General LGBT Health
In this paper we argue the importance of including gender and sexually diverse populations in policy development towards a more inclusive form of health promotion. We emphasize the need to address the broad health and wellbeing issues and needs of LGBT people, rather than exclusively using an illness-based focus such as HIV/AIDS. We critically examine the limitations of population health, the social determinants of health (SDOH), and public health goals, in light of the lack of recognition of gender and sexually diverse individuals and communities. By first acknowledging the unique health and social care needs of LGBT people, then employing anti-oppressive, critical and intersectional analyses we offer recommendations for how to make population health perspectives, public health goals, and the design of public health promotion policy more inclusive of gender and sexual diversity. In health promotion research and practice, representation matters. It matters which populations are being targeted for health promotion interventions and for what purposes, and it matters which populations are being overlooked. In Canada, current health promotion policy is informed by population health and social determinants of health (SDOH) perspectives, as demonstrated by Public Health Goals for Canada. With Canada's multicultural makeup comes the challenge of ensuring that diverse populations are equitably and effectively recognized in public health and health promotion policy.
In this discussion paper, we review Canada’s contributions to the field of public health, with a particular emphasis on the failure of interventions aimed at individual behaviours or risk variables to adequately address key determinants of health for lesbian, gay, bisexual, transgender, transsexual, Two-Spirit, intersex, and queer (LGBTTTIQ)1 people. The ongoing process of defining new public health goals for Canada is used to illustrate how an intersectional approach to public health could more effectively address the social determinants of health for LGBTTTIQ people.
Concerns still exist among lesbian-, gay-, bisexual-, transgendered-, and queer-identified individuals (LGBTQ individuals) about their reception and treatment by psychiatric service providers. The Psychiatric Service at the University of Toronto and the Office of LGBTQ Resources and Programs convened a committee to address expanding the capacities of the Service related to the needs of LGBTQ and questioning students. In this paper, we describe the committee's role, initiatives, and successes and discuss challenges encountered in the process. The model of community development drawn from in this work can be adapted for use in other community health settings.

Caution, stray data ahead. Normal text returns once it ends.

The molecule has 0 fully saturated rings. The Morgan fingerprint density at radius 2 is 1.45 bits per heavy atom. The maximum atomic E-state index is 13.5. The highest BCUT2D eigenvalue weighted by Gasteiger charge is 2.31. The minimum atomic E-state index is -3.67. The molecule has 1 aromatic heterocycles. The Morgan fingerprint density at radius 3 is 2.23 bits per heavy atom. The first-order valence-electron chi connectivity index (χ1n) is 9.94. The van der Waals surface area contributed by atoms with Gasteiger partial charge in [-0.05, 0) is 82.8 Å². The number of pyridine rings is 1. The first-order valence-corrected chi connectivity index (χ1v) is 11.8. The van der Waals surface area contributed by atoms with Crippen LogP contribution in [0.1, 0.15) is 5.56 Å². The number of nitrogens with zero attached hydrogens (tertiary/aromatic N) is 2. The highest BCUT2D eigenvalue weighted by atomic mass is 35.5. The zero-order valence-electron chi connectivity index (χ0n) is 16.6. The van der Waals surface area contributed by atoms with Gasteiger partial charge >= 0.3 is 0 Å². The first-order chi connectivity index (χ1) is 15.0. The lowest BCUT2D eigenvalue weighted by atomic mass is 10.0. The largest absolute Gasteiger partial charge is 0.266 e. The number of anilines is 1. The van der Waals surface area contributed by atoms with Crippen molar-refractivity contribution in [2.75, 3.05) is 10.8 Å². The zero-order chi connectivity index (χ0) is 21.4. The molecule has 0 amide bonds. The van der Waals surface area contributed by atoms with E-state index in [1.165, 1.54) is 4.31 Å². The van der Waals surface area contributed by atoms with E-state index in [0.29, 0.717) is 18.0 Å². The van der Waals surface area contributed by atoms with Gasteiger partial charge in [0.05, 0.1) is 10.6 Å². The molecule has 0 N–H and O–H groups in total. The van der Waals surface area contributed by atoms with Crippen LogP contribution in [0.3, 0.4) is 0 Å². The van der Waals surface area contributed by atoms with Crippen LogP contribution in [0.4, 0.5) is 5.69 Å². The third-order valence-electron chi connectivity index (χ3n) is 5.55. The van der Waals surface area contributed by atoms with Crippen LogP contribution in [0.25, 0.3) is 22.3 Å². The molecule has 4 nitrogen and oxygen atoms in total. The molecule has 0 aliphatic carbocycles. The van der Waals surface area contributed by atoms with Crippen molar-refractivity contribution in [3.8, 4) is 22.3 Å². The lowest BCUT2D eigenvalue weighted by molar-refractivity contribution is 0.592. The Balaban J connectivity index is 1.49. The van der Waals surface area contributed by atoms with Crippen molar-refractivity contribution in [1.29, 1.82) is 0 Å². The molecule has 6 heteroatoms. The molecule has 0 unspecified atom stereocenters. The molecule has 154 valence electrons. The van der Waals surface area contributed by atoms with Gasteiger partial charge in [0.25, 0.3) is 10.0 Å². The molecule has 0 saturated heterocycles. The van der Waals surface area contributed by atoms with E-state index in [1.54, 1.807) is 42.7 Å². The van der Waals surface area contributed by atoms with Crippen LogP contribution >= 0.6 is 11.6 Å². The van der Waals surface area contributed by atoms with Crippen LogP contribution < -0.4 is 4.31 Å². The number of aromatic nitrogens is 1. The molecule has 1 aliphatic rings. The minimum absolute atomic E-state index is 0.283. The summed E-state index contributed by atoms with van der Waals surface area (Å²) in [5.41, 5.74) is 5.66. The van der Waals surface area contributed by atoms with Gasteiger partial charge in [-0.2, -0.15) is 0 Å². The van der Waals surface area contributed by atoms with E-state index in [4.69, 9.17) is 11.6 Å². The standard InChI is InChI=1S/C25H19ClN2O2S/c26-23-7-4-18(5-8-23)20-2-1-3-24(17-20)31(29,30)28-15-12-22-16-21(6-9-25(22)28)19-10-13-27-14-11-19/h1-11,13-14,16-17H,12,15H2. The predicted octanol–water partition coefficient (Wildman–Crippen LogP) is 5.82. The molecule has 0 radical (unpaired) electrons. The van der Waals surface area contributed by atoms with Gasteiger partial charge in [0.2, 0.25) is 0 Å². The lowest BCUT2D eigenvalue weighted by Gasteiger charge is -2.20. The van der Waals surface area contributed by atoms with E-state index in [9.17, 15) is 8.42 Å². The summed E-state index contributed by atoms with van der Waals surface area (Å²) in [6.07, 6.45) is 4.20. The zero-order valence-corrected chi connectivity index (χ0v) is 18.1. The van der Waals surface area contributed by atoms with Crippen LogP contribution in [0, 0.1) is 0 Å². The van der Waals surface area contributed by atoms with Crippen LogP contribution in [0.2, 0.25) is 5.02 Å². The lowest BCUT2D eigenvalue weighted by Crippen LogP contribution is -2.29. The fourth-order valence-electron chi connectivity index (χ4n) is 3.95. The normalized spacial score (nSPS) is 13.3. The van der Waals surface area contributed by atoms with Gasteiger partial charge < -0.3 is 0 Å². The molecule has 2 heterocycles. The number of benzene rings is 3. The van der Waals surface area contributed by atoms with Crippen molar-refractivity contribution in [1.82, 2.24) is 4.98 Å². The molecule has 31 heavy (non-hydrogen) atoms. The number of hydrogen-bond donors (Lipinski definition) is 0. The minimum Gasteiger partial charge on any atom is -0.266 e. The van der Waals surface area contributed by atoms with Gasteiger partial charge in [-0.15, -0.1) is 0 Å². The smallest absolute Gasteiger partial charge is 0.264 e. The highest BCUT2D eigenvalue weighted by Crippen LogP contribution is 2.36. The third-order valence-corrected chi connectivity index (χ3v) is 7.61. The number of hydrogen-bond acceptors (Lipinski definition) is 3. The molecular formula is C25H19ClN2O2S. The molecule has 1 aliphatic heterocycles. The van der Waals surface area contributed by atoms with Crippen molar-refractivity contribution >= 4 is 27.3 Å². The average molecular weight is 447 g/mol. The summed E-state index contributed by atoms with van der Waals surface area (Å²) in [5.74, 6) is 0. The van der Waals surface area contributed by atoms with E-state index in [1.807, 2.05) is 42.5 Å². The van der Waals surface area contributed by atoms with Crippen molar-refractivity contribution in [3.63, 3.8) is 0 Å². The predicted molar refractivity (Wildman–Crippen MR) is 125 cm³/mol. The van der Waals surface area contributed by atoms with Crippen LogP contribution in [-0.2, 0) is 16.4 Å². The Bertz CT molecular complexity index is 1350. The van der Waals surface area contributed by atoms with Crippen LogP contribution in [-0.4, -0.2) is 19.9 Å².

Research has demonstrated that rates of depression are elevated among lesbian, gay, bisexual and transsexual (LGBT) people as a result of social stigmatization. However, few studies have investigated interventions which address the proposed causes of depression for LGBT people (i.e., internalized and external oppression). This study tested a cognitive behavioural therapy-based group intervention for LGBT people living with depression, which was delivered based on anti-oppression principles and included sessions on coming out and internalized homophobia. Participants demonstrated statistically significant reductions in symptoms of depression, and statistically significant increases in self-esteem, following the intervention. Implications for service delivery to LGBT people are discussed.
The purpose of this study was to explore field instructors' experiences and insights in working with lesbian and gay MSW students. In-depth 1-to 1.5-hour interviews were conducted with 8 field instructors selected using purposive sampling. Data were analyzed using narrative thematic analysis and a constant comparative method. One set of themes emerged across all informants; a second set emerged exclusively from lesbian-and gay-identified informants. Dynamic interactions among the student, the field instructor–student relationship, and the agency context suggest the importance of moving beyond individual-level conceptualizations to address sexual orientation-related barriers and opportunities in field education.
This article explores the relationship between self-disclosure of lesbian/queer (LQ) sexuality and well-being and recovery as described by women who either identify as consumer/survivors of psychiatric and mental health services and/or who work as mental health service providers within hospital- and community-based psychiatric and mental health service settings. I explore the relationship between self-disclosure and well-being and recovery by examining three points that frame women's ideas and experiences of self-disclosure including: (a) The negation and dismissal of lesbian/queer sexuality as an identity, (b) the closing off or compartmentalizing of concerns by lesbian/queer women, and (c) sexuality as a potential source of stress and/or support for lesbian/queer women.
Resources for Researchers and Service Providers
- Creating Together: Developing a Mental Health and Addictions Research Agenda for Ontario - LGBT Consultation
- Asking the Right Questions 2: Talking with clients about sexual orientation and gender identity in mental health, counseling and addiction settings